Of Van Morrison's great early records, aside from Veedon Fleece, the one least-mentioned, least-lauded by those in the know (critics, super-fans) is "His Band and the Street Choir." I imagine that's because this record has little-to-none of his "mystical" bent but is mostly straight R&B and bluesy stuff, up until the album closer, "Street Choir," which actually aspires to a different kind of height, a semi-veiled paean to immigrant experience and disillusionment, wrapped in the well-worn tropes of lost love. But I wonder how many casual listeners make it to the final track.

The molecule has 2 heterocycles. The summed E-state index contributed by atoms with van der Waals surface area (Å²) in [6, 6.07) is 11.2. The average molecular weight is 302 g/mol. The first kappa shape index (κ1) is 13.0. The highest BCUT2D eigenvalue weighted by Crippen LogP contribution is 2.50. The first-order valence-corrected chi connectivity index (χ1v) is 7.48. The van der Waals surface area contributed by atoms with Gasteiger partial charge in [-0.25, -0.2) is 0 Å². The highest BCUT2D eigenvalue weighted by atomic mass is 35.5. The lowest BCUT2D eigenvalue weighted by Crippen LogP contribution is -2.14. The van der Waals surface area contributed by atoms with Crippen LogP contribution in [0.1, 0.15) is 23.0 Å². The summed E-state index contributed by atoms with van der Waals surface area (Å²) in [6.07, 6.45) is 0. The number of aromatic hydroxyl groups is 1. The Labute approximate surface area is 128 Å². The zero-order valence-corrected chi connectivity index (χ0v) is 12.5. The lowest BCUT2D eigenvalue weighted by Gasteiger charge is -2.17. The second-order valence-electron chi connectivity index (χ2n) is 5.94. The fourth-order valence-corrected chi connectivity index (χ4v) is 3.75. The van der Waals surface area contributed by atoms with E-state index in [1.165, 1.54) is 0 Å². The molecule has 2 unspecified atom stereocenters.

Tupelo Honey is similarly rootsy, this time with a feel the kids these days would call "Americana." I jokingly refer to it as Van's Country Album, and if His Band and the Street Choir was a celebration of American music, of urban life, Tupelo Honey is the other side of that American dream, a rough pastoral, an ode to country living, not an ounce of Irish Mysticism present. But there's the soaring beauty of the lengthy title track that lifts it out of the backwoods, and elevates the lowly magic of the rest of the music here.